The physical aspect of disasters is observed by the people as well as the administration of the place. Generally, the locals have some traditional knowledge and instincts that warn them about all natural happenings. But this traditional knowledge needs to be combined with scientific knowledge to make disaster management more effective. Thus, there is a need to create seismic awareness for this.

The administrative approach to disaster management has to be on scientific basis and need-based. Few administrators are trained in disaster management. Pakistan had suffered heavily in the Muzaffarabad earthquake and the administration had gained some experience in earthquake disaster management from that. This gain needs to be transformed, channelized and modulated in the form of systematic training to government officials and NGOs. Based on this experience, the administration may be geared up and trained to handle seismic disasters. Seismic training has to be imparted to all levels, including senior administrators such as the governor, chief minister, chief justice and speaker of legislative assemblies, and farmers, engineers, doctors, the common people, as well as in schools, colleges, universities, etc.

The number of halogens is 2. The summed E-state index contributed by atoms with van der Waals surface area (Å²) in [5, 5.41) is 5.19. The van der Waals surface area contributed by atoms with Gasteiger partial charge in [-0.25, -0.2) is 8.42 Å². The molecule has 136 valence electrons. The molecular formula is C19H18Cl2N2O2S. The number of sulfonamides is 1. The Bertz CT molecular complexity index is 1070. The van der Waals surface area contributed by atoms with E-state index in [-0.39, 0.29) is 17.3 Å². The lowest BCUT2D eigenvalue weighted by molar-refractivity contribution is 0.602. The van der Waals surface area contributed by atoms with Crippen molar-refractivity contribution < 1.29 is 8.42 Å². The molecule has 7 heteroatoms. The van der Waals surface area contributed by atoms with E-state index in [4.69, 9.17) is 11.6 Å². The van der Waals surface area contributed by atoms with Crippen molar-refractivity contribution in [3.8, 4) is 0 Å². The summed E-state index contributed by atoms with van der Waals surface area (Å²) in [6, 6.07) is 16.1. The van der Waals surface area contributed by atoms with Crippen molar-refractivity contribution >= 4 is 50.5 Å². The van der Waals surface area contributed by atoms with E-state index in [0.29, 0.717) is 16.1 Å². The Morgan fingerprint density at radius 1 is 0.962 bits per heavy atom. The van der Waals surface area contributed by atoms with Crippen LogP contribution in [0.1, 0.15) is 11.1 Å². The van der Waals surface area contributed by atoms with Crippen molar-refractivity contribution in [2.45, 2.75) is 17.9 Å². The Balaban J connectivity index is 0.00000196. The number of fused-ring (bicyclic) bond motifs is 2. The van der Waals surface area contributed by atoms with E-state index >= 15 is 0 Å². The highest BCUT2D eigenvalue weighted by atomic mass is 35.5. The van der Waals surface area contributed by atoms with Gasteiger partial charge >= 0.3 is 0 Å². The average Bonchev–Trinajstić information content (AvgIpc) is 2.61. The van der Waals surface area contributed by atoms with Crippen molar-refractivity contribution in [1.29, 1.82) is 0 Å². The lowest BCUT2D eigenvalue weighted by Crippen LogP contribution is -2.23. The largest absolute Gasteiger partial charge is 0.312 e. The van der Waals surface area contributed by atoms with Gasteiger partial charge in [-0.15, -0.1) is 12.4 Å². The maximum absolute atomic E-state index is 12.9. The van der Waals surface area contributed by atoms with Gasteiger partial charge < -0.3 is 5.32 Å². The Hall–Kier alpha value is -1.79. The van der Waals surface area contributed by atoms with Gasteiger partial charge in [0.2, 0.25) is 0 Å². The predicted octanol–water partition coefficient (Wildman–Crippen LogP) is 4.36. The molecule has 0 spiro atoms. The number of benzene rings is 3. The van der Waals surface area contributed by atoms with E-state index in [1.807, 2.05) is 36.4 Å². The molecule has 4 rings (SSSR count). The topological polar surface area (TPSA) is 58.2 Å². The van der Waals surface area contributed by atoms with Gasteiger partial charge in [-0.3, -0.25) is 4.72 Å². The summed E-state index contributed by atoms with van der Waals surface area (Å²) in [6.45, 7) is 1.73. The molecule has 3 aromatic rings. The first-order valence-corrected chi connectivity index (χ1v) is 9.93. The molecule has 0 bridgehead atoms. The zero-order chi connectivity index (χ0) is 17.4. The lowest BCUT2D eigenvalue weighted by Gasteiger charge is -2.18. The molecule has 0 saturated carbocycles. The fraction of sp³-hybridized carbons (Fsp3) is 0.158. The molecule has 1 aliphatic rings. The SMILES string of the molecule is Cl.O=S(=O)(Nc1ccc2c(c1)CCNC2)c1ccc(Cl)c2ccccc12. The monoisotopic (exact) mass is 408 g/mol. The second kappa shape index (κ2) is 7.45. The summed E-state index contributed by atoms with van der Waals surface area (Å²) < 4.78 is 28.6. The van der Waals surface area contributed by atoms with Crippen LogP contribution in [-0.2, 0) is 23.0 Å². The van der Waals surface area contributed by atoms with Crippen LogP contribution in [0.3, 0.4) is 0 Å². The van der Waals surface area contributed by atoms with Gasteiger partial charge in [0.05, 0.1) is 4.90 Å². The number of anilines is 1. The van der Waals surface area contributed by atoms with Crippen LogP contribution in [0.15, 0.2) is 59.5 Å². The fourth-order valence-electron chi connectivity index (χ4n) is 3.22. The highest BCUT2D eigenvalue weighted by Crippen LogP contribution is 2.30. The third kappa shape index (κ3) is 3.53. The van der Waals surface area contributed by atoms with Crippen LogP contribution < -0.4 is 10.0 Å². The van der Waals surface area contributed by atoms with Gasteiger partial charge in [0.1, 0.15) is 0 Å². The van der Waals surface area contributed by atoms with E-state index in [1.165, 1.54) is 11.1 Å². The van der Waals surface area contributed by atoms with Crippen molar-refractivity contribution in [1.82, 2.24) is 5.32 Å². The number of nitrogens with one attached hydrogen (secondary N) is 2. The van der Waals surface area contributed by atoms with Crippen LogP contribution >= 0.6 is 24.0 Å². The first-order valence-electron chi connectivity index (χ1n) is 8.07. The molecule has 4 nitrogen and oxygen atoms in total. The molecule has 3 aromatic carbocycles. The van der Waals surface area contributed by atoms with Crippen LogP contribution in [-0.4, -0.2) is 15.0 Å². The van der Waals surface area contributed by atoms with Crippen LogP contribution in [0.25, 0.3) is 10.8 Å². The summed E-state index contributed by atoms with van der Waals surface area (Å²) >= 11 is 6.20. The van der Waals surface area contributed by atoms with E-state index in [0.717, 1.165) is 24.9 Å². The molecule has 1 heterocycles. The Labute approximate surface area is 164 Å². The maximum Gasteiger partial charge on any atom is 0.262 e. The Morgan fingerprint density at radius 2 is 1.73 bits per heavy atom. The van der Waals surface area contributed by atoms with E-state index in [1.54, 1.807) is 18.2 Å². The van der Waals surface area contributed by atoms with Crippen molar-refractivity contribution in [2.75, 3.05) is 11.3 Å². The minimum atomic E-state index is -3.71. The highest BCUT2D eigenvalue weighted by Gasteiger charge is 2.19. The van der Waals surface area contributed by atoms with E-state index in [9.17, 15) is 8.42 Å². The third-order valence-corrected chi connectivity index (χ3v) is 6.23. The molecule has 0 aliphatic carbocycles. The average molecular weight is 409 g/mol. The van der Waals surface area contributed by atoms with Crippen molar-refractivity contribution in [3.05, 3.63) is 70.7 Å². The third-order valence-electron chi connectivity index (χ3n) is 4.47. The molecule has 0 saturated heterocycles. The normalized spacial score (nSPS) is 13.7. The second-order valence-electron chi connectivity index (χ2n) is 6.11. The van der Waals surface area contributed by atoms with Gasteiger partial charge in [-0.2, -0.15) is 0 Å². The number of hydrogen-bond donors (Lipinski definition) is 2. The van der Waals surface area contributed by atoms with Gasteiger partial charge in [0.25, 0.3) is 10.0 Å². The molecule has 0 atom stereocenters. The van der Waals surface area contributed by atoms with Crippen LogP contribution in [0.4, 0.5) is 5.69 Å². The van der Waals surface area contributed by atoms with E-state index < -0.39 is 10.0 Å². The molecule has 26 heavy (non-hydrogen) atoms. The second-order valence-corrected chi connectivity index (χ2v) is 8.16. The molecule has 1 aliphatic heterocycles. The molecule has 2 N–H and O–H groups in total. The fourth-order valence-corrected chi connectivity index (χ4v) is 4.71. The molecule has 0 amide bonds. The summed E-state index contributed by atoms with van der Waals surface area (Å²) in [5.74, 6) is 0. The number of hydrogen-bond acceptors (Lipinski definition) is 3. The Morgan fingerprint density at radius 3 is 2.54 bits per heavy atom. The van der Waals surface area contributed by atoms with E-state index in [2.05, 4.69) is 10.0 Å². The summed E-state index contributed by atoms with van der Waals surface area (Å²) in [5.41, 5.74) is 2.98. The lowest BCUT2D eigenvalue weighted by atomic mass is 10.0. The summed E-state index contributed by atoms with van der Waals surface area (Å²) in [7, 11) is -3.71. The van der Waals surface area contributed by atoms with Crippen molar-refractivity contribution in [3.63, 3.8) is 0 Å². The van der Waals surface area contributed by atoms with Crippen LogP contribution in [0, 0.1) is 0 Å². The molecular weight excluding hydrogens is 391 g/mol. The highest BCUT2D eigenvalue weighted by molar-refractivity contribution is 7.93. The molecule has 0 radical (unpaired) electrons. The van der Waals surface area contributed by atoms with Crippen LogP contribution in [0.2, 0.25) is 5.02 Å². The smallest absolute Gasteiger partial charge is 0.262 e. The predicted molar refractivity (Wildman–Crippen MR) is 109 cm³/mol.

Farmers can give important seismic precursory information as a few weeks before a moderate to large earthquake, there is a sudden change in the water level of rivers, rivulets, etc. The water in wells suddenly rises. This was seen prior to the October 8 earthquake. Abnormal animal behaviour has been observed prior to an earthquake not only in Pakistan but also at the Bam and Gujarat earthquakes, in Iran and India respectively, and prior to all major earthquakes.

The damage to dwellings can be reduced if the construction is along seismic lines and old structures could be strengthened. To make a small beginning, it would be useful if masons were given suitable training. After Bhuj (Gujarat) earthquake of January 26, 2001, about 23,000 masons were trained in building seismic-resistant houses. Most self-made masons try to overlook or overdo the design or are not ready to accept seismic-resistant provisions. A suitably trained mason will built only a seismically-resistant house and such an activity would be highly effective. This type of work can be taken up immediately in Quetta and other seismically prone areas.